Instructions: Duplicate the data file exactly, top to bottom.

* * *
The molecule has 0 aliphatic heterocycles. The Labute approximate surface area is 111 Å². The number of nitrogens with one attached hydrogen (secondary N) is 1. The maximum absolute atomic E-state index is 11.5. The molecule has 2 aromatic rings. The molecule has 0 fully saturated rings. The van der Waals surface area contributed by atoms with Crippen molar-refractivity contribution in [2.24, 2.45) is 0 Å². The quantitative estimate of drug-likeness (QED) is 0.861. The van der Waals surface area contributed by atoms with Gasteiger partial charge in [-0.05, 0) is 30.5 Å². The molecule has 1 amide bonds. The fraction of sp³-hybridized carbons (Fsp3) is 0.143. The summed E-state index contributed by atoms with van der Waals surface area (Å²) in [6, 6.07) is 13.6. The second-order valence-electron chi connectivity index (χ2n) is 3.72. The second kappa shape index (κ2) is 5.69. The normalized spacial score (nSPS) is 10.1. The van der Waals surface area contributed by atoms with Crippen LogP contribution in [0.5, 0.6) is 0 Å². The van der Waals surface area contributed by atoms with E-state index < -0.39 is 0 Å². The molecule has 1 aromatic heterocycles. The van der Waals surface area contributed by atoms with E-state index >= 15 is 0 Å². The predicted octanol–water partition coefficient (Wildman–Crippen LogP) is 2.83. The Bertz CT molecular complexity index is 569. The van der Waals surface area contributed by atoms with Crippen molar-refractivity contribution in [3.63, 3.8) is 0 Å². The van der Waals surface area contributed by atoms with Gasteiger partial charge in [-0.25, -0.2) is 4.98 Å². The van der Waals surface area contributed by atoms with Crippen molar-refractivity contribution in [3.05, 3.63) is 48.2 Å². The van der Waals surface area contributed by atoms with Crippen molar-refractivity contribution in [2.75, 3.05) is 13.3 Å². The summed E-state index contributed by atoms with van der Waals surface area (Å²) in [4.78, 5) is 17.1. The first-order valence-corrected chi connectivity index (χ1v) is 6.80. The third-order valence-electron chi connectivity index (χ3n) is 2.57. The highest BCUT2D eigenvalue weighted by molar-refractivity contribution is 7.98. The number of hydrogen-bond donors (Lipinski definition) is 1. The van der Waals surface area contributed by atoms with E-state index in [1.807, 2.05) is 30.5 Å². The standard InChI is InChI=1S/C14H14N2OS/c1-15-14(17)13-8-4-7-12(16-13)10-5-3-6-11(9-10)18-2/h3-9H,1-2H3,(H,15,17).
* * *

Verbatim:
The molecule has 0 aliphatic heterocycles. The Labute approximate surface area is 111 Å². The number of nitrogens with one attached hydrogen (secondary N) is 1. The maximum absolute atomic E-state index is 11.5. The molecule has 2 aromatic rings. The molecule has 0 fully saturated rings. The van der Waals surface area contributed by atoms with Crippen molar-refractivity contribution in [2.24, 2.45) is 0 Å². The quantitative estimate of drug-likeness (QED) is 0.861. The van der Waals surface area contributed by atoms with Gasteiger partial charge in [-0.05, 0) is 30.5 Å². The molecule has 1 amide bonds. The fraction of sp³-hybridized carbons (Fsp3) is 0.143. The summed E-state index contributed by atoms with van der Waals surface area (Å²) in [6, 6.07) is 13.6. The second-order valence-electron chi connectivity index (χ2n) is 3.72. The second kappa shape index (κ2) is 5.69. The normalized spacial score (nSPS) is 10.1. The van der Waals surface area contributed by atoms with Crippen LogP contribution in [0.5, 0.6) is 0 Å². The van der Waals surface area contributed by atoms with E-state index < -0.39 is 0 Å². The molecule has 1 aromatic heterocycles. The van der Waals surface area contributed by atoms with E-state index >= 15 is 0 Å². The predicted octanol–water partition coefficient (Wildman–Crippen LogP) is 2.83. The Bertz CT molecular complexity index is 569. The van der Waals surface area contributed by atoms with Crippen molar-refractivity contribution in [3.63, 3.8) is 0 Å². The van der Waals surface area contributed by atoms with Gasteiger partial charge in [-0.25, -0.2) is 4.98 Å². The van der Waals surface area contributed by atoms with Crippen molar-refractivity contribution in [3.05, 3.63) is 48.2 Å². The van der Waals surface area contributed by atoms with Crippen molar-refractivity contribution in [2.75, 3.05) is 13.3 Å². The summed E-state index contributed by atoms with van der Waals surface area (Å²) in [4.78, 5) is 17.1. The first-order valence-corrected chi connectivity index (χ1v) is 6.80. The third-order valence-electron chi connectivity index (χ3n) is 2.57. The highest BCUT2D eigenvalue weighted by molar-refractivity contribution is 7.98. The number of hydrogen-bond donors (Lipinski definition) is 1. The van der Waals surface area contributed by atoms with E-state index in [1.807, 2.05) is 30.5 Å². The standard InChI is InChI=1S/C14H14N2OS/c1-15-14(17)13-8-4-7-12(16-13)10-5-3-6-11(9-10)18-2/h3-9H,1-2H3,(H,15,17).